Catching Static Exceptions

For objects at the namespace/global scope, exceptions thrown from their constructors can cause a call to terminate() because there is no catch handler around them.


    class X {
    public:
        X( int ) throw ( some_type );
    };
    
    X x( 1 ); // bad if this throws exception

This can be worked around by adding a function try block to the most-derived constructor of the type. Let's assume we can't modify the original type's constructor in this way. A solution is to define a new type that has this function try block.


    class X {
    public:
        X( int ) throw ( some_type );
    };
    
    void static_init_failed() {
        try {
            throw;
        }
        catch ( some_type ) {
            // ...
        }
        catch ( ... ) {
            // ...
        }
    }
    
    class X_wrapper {
    public:
        X x;
        X_wrapper() try : x( 1 ) {
        }
        catch ( ... ) {
            static_init_failed();
        }
    };
    
    X_wrapper x_;
    X& x( x_.x ); // this gives us the exact same access name and type as before

The wrapper can be templatized for reusability.

Another approach is to set up a terminate handler prior to construction of the static objects whose construction that may cause an exception.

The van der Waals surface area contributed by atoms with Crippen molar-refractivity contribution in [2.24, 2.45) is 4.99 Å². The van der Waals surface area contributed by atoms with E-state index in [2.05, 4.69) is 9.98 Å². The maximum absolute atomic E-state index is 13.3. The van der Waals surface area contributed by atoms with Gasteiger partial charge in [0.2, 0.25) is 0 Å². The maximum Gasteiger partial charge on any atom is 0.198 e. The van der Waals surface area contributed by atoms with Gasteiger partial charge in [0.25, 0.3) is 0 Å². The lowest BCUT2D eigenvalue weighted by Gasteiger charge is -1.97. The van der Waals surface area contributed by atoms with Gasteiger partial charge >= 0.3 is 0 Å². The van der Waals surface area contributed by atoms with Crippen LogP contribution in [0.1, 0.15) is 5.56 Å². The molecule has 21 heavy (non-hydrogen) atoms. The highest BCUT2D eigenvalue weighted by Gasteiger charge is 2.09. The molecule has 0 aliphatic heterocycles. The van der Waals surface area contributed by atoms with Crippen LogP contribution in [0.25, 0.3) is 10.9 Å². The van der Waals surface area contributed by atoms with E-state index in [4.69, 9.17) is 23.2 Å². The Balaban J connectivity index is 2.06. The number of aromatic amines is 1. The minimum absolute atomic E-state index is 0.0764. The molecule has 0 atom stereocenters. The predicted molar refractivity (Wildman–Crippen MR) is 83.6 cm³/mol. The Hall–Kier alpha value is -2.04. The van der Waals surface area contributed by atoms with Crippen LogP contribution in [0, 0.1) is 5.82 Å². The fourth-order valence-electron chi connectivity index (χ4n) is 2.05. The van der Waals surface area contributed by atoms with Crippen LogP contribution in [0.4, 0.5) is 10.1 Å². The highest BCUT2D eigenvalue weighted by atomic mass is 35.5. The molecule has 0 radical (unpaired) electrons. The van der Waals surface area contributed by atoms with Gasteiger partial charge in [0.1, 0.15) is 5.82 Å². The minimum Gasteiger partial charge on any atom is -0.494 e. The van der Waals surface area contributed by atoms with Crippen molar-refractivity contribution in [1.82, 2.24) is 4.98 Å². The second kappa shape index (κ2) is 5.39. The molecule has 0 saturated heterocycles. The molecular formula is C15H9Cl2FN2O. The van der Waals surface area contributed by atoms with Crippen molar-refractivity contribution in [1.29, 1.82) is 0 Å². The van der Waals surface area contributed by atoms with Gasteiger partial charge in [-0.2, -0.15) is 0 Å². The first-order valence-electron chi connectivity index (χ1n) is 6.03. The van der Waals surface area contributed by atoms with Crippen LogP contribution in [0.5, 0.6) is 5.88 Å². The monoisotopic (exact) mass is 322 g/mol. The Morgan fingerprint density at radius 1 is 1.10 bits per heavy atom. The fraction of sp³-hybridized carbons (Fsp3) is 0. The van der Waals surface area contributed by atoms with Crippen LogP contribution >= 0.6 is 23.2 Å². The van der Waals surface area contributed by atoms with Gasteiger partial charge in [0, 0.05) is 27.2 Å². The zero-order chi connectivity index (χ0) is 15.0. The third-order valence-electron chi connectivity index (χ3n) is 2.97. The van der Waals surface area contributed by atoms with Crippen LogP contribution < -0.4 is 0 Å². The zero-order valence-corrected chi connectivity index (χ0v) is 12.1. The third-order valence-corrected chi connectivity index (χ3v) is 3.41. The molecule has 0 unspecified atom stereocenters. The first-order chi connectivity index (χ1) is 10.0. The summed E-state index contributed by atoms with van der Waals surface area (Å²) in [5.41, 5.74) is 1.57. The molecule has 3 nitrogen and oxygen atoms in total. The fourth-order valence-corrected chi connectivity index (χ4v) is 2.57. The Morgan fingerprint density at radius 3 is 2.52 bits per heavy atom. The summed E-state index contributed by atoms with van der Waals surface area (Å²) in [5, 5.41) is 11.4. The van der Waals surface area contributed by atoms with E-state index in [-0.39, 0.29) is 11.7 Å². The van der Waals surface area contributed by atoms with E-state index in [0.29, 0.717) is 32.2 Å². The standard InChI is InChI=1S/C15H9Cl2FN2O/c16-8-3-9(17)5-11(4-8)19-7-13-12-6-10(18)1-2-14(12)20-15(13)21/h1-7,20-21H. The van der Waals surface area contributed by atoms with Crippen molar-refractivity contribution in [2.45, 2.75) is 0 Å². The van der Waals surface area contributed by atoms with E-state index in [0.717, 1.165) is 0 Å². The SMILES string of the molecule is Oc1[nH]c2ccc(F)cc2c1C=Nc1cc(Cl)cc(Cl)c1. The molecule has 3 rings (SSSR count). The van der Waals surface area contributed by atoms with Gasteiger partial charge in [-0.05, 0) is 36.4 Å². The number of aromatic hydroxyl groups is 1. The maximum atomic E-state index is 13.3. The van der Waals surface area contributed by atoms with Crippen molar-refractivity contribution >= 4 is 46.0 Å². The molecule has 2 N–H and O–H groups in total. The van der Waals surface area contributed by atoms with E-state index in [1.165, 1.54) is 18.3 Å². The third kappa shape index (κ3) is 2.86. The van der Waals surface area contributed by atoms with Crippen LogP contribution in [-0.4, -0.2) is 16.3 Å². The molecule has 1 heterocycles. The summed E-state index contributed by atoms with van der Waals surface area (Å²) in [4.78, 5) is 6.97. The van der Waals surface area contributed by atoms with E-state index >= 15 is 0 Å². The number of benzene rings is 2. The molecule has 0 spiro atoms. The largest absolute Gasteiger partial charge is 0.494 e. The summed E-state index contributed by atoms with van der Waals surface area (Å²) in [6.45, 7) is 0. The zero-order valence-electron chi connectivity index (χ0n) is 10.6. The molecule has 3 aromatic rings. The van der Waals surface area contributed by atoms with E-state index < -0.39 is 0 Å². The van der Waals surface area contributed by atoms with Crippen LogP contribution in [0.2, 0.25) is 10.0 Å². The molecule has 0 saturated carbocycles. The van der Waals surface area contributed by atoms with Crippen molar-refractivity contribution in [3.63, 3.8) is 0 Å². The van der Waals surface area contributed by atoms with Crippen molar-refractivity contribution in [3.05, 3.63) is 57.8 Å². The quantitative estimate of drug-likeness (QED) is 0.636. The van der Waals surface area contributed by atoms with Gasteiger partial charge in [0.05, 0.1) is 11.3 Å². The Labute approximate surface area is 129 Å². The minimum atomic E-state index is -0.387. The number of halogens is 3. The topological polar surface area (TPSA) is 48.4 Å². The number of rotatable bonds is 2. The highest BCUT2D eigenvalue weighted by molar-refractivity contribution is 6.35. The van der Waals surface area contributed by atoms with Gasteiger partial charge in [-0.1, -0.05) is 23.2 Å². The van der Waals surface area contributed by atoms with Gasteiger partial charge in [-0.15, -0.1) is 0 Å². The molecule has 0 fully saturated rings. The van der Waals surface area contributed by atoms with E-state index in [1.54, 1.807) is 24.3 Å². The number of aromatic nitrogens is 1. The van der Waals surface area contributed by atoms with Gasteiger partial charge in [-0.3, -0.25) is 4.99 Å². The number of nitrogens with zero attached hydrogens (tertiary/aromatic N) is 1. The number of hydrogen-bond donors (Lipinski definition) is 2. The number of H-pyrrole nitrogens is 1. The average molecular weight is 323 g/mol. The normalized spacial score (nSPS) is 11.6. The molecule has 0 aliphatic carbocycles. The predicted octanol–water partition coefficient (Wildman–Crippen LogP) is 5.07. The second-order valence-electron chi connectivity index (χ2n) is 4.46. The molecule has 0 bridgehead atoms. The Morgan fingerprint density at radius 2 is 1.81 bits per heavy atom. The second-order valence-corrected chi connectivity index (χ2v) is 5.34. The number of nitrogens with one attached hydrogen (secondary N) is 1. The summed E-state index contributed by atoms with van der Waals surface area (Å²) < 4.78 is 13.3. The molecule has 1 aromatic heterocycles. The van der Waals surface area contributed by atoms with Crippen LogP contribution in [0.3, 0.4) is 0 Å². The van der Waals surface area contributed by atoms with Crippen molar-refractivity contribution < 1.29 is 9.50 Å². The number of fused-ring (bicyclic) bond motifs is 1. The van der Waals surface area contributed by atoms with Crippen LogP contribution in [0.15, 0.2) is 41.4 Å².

void static_init_failed() {
        // do cleanup/reporting
        std::exit( EXIT_FAILURE );
    }
    
    class setup_handler {
    public:
        setup_handler() {
            std::set_terminate( static_init_failed );
        }
    };
    
    setup_handler setup;
    
    class X {
    public:
        X( int ) throw ( some_type );
    };
    
    X x( 1 );

This approach has many disadvantages.

Setting up the handler must be arranged prior to cases where a static exception may occur. This can be done by either defining the setup_handler object before any relevant static objects in a given source file are defined, or using some implementation-specific method of installing the handler before any other static initialization takes place.

Being a terminate handler, it may be invoked for other reasons than an exception leaking from a static object. One case is in conjunction with an exception specification violation and the unexpected() handler. Another is when an exception is thrown during exception handling. A more serious case is when the exception mechanism is corrupt. In this case, it would not be a good idea to use anything that could cause exceptions to be internally thrown and caught, as this may cause bad things if the exception mechanism is already corrupt.

The Big Picture

I've found that it's best to avoid this situation completely by not defining namespace-scope non-trivial objects that may throw exceptions during construction. They can be put inside some structure that is created when the module is actually used, which allows users of the module itself to catch and handle the exceptions in a much better environment.


Blargg's C++ Notes